var crossListQueryInfo = new CrossListQueryInfo();

crossListQueryInfo.Query = "<Where><Eq><FieldRef Name='Title'/><Value Type='Text'>Bla Bla</Value></Eq></Where>";

crossListQueryInfo.Lists = "<List Name='Some List'/>";

crossListQueryInfo.Webs = "<Webs Scope='SiteCollection' />";

crossListQueryInfo.UseCache = true;

 

var crossListQueryCache = new CrossListQueryCache(crossListQueryInfo);

 

var table = crossListQueryCache.GetSiteData(site.RootWeb);

Client KeywordQuery: this is the client counterpart to KeywordQuery. It uses the SharePoint Client Components, or Client Side Object Model (CSOM), which means, it accesses SharePoint through its web services. It is basically similar to the server KeywordQuery, but can be used from a remote machine:

var keywordQuery = new Microsoft.SharePoint.Client.Search.Query.KeywordQuery(ctx);

keywordQuery.QueryText = "SharePoint";

 

var searchExecutor = new Microsoft.SharePoint.Client.Search.Query.SearchExecutor(ctx);

 

var results = searchExecutor.ExecuteQuery(keywordQuery);

 

ctx.ExecuteQuery();

 

var searchResult = results.Value.Where(x => x.TableType == KnownTableTypes.RelevantResults.ToString()).Single();

Web Services

Search.asmx: SOAP web service that takes a SharePoint SQL query. Part of the SharePoint Foundation 2010 Web Services, now somewhat obsolete.

Lists.asmx: Another SOAP web service that can return and update items in a list.

ListData.svc: WCF Data Service REST/OData that can be used for querying (including OData queries) or modifying contents of lists.

SharePoint 2013 REST Services: new REST/OData web services introduced in SharePoint 2013. Includes _api/web, _api/search, _api/web/lists, for searches, web or list operations.

SharePoint Foundation RPC Protocol

The SharePoint Foundation RPC Protocol, now obsolete, this allowed querying, exporting contents and performing a number of other operations through the OWSSVR.DLL handler. Although almost unused nowadays, still offers the only out of the box way to, for example, export a list in XML format.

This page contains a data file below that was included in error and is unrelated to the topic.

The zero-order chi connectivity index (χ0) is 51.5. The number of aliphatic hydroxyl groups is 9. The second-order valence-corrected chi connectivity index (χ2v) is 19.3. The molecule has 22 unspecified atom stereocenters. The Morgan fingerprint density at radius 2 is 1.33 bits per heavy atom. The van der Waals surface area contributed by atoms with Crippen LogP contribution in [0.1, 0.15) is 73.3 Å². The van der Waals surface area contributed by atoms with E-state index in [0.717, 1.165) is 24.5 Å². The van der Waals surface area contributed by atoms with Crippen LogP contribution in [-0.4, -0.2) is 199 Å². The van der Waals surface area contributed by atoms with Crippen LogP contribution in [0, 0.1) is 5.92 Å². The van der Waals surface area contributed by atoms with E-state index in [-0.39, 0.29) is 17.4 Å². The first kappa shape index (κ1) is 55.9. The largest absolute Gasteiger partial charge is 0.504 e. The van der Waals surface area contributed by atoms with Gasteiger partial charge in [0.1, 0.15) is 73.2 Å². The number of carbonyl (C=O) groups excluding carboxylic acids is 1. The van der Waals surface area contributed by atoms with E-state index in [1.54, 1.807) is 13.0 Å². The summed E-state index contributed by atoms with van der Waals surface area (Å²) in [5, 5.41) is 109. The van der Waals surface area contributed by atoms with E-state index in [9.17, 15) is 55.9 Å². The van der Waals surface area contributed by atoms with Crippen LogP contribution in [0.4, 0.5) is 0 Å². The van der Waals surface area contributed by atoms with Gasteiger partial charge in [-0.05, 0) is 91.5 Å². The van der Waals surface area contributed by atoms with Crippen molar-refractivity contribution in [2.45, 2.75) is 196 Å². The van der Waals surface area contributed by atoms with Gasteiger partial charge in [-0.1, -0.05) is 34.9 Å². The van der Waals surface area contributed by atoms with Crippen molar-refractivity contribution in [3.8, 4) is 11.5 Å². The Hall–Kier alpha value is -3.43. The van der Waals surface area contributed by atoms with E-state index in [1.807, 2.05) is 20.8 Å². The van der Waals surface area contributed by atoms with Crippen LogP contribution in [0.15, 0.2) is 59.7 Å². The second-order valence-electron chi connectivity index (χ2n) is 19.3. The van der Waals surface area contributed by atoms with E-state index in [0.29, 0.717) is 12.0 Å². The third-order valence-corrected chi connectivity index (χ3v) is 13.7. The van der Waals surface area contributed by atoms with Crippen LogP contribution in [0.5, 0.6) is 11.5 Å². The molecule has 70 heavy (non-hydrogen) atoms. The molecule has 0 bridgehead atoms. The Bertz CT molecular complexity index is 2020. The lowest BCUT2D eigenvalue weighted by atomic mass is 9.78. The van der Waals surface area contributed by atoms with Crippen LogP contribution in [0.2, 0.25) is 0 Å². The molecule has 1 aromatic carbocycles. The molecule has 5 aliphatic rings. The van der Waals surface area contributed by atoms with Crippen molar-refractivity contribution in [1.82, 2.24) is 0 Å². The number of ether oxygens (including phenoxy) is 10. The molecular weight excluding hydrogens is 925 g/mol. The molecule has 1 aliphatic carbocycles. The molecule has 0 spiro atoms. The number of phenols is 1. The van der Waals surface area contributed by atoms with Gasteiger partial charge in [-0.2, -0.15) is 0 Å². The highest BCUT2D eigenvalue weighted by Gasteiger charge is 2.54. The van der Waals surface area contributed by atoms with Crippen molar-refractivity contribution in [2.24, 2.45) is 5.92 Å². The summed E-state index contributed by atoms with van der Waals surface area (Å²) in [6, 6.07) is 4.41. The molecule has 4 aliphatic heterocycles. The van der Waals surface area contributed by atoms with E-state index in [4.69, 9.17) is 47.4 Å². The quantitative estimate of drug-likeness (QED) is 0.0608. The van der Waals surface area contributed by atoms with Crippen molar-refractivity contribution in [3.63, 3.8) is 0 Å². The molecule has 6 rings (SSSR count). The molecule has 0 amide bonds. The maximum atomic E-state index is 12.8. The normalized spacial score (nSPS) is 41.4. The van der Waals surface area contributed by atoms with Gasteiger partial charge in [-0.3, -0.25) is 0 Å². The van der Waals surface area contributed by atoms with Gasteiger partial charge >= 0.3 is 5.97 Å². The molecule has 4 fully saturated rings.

JavaScript

In SharePoint 2010 the JavaScript Side Object Model (JSOM) was introduced and in version 2013 it was enhanced. It is now possible to do anything that the SharePoint Client API allows.

Conclusion

You see, lots of ways to get contents from SharePoint, as usual. Make sure you chose the one that best suits your needs.

References

SharePoint 2013 .NET Server, CSOM, JSOM, and REST API index

When to use the Content Query Web Part or the Content Search Web Part in SharePoint

Choose the right API set in SharePoint 2013

Use OData query operations in SharePoint REST requests

SharePoint Server 2013 Client Components SDK

SharePoint Search SQL Syntax Reference

Hosting HTTP Resources

Introduction

How do I host thee? Let me count the ways!

You may not have realized that .NET offers a lot of alternatives when it comes to hosting an HTTP server, that is, without resorting to IIS, IIS Express or the now gone Visual Studio Web Development Server (aka, Cassini, rest in peace); by that, I either mean:

  • Opening up a TCP port and listening for HTTP requests, or a subset of them;
  • Running ASP.NET pages without a server.

In this post I am going through some of them. Some are specific to web services, but since they understand REST, I think they qualify as well as generic HTTP hosting mechanisms.

.NET HttpListener

Let’s start with HttpListener. This is included in .NET since version 2 and offers a decent server for static contents, that is, it cannot run any dynamic contents, like ASP.NET handlers, nor does it know anything about them. You merely point it to a physical folder on your file system, and it will happily serve any contents located inside it. Let’s see an example:

using (var listener = new System.Net.HttpListener())

{

    var url = "http://*:2000/";

    listener.Prefixes.Add(url);

    listener.Start();

 

    var ctx = listener.GetContext();

 

    var message = "Hello, World!";

 

    ctx.Response.StatusCode = (Int32) HttpStatusCode.OK;

    ctx.Response.ContentType = "text/plain";

    ctx.Response.ContentLength64 = message.Length;

 

    using (var writer = new StreamWriter(ctx.Response.OutputStream))

    {

        writer.Write(message);

    }

 

    Console.ReadLine();

}

This is a very basic example that just listens on port 2000, for any host name and request, and just returns Hello, World! when contacted before shutting down.

ASP.NET ApplicationHost

Complementary to HttpListener, we have a way to execute ASP.NET handlers (ASPX pages, ASHX generic handlers and ASMX web services) in a self-hosted application domain. For that, we use the ApplicationHost class to create the ASP.NET application domain, and a regular .NET class for the server implementation. An example:

public class Host : MarshalByRefObject

{

    public void ProcessPage(String page, String query, TextWriter writer)

    {

        var worker = new SimpleWorkerRequest(page, query, writer);

        HttpRuntime.ProcessRequest(worker);

    }

}

 

//strip out bin\debug, so as to find the base path where web files are located

var path = Path.GetDirectoryName(Assembly.GetExecutingAssembly().Location).Replace(@"\bin\Debug", String.Empty);

 

//we need to copy the assembly to the base path